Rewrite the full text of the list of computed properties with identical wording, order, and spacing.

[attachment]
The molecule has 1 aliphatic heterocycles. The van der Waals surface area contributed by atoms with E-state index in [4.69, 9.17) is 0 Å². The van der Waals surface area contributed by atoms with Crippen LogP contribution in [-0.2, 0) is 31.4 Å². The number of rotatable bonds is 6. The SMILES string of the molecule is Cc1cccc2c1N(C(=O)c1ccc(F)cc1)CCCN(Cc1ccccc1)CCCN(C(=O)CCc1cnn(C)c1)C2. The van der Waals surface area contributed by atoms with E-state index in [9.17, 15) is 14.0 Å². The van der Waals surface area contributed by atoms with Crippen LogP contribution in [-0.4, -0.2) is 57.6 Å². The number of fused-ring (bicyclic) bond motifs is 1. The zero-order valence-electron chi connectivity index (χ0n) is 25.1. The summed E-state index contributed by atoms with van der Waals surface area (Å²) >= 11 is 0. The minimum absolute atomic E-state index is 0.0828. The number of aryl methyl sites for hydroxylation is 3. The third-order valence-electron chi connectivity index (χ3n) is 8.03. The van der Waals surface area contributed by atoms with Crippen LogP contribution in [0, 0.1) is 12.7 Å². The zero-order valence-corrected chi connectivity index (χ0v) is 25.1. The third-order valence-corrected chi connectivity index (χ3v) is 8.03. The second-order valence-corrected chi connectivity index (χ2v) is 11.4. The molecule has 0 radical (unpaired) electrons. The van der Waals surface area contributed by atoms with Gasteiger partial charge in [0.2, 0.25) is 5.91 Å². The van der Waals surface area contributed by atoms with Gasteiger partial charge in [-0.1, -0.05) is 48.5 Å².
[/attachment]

The molecule has 1 aliphatic heterocycles. The van der Waals surface area contributed by atoms with E-state index in [4.69, 9.17) is 0 Å². The van der Waals surface area contributed by atoms with Crippen LogP contribution in [-0.2, 0) is 31.4 Å². The number of rotatable bonds is 6. The SMILES string of the molecule is Cc1cccc2c1N(C(=O)c1ccc(F)cc1)CCCN(Cc1ccccc1)CCCN(C(=O)CCc1cnn(C)c1)C2. The van der Waals surface area contributed by atoms with E-state index in [9.17, 15) is 14.0 Å². The van der Waals surface area contributed by atoms with Crippen LogP contribution in [-0.4, -0.2) is 57.6 Å². The number of fused-ring (bicyclic) bond motifs is 1. The zero-order valence-electron chi connectivity index (χ0n) is 25.1. The summed E-state index contributed by atoms with van der Waals surface area (Å²) >= 11 is 0. The minimum absolute atomic E-state index is 0.0828. The number of aryl methyl sites for hydroxylation is 3. The third-order valence-electron chi connectivity index (χ3n) is 8.03. The van der Waals surface area contributed by atoms with Crippen LogP contribution in [0, 0.1) is 12.7 Å². The zero-order valence-corrected chi connectivity index (χ0v) is 25.1. The third-order valence-corrected chi connectivity index (χ3v) is 8.03. The second-order valence-corrected chi connectivity index (χ2v) is 11.4. The molecule has 0 radical (unpaired) electrons. The van der Waals surface area contributed by atoms with Gasteiger partial charge in [0.2, 0.25) is 5.91 Å². The van der Waals surface area contributed by atoms with Gasteiger partial charge in [-0.1, -0.05) is 48.5 Å².